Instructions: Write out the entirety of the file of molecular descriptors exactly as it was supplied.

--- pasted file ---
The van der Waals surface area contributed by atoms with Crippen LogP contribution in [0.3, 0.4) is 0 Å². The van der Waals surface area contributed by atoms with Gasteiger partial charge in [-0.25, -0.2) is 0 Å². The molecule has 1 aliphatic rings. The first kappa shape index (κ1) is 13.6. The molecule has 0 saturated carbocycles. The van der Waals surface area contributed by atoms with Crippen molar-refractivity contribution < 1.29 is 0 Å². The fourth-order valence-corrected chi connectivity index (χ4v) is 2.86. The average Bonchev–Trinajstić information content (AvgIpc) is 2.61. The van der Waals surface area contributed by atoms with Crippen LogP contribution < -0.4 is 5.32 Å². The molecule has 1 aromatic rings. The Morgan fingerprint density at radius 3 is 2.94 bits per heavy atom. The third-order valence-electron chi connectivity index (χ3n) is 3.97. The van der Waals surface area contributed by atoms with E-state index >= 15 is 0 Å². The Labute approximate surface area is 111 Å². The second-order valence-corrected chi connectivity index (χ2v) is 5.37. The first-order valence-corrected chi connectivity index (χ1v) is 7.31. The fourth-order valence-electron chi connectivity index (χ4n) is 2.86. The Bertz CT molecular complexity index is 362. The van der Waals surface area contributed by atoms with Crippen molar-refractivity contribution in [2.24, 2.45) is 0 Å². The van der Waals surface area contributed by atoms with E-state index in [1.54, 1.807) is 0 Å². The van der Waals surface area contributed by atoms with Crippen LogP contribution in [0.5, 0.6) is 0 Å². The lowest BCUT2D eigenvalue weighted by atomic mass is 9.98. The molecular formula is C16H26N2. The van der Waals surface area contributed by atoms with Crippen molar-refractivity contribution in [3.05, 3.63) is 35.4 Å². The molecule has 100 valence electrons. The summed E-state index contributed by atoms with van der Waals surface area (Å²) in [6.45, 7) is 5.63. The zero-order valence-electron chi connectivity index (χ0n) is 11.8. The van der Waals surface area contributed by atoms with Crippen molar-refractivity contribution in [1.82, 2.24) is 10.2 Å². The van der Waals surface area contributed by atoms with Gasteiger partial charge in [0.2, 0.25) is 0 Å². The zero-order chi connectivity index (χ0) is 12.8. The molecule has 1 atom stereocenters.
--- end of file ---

The van der Waals surface area contributed by atoms with Crippen LogP contribution in [0.3, 0.4) is 0 Å². The van der Waals surface area contributed by atoms with Gasteiger partial charge in [-0.25, -0.2) is 0 Å². The molecule has 1 aliphatic rings. The first kappa shape index (κ1) is 13.6. The molecule has 0 saturated carbocycles. The van der Waals surface area contributed by atoms with Crippen molar-refractivity contribution < 1.29 is 0 Å². The fourth-order valence-corrected chi connectivity index (χ4v) is 2.86. The average Bonchev–Trinajstić information content (AvgIpc) is 2.61. The van der Waals surface area contributed by atoms with Crippen LogP contribution < -0.4 is 5.32 Å². The molecule has 1 aromatic rings. The Morgan fingerprint density at radius 3 is 2.94 bits per heavy atom. The third-order valence-electron chi connectivity index (χ3n) is 3.97. The van der Waals surface area contributed by atoms with E-state index >= 15 is 0 Å². The Labute approximate surface area is 111 Å². The second-order valence-corrected chi connectivity index (χ2v) is 5.37. The first-order valence-corrected chi connectivity index (χ1v) is 7.31. The fourth-order valence-electron chi connectivity index (χ4n) is 2.86. The Bertz CT molecular complexity index is 362. The van der Waals surface area contributed by atoms with Crippen molar-refractivity contribution in [2.24, 2.45) is 0 Å². The van der Waals surface area contributed by atoms with E-state index in [1.54, 1.807) is 0 Å². The van der Waals surface area contributed by atoms with Crippen LogP contribution in [0.5, 0.6) is 0 Å². The lowest BCUT2D eigenvalue weighted by atomic mass is 9.98. The molecular formula is C16H26N2. The van der Waals surface area contributed by atoms with Crippen molar-refractivity contribution in [3.05, 3.63) is 35.4 Å². The molecule has 100 valence electrons. The summed E-state index contributed by atoms with van der Waals surface area (Å²) in [6.45, 7) is 5.63. The zero-order valence-electron chi connectivity index (χ0n) is 11.8. The van der Waals surface area contributed by atoms with Crippen molar-refractivity contribution in [1.82, 2.24) is 10.2 Å². The van der Waals surface area contributed by atoms with Gasteiger partial charge in [0.2, 0.25) is 0 Å². The zero-order chi connectivity index (χ0) is 12.8. The molecule has 1 atom stereocenters.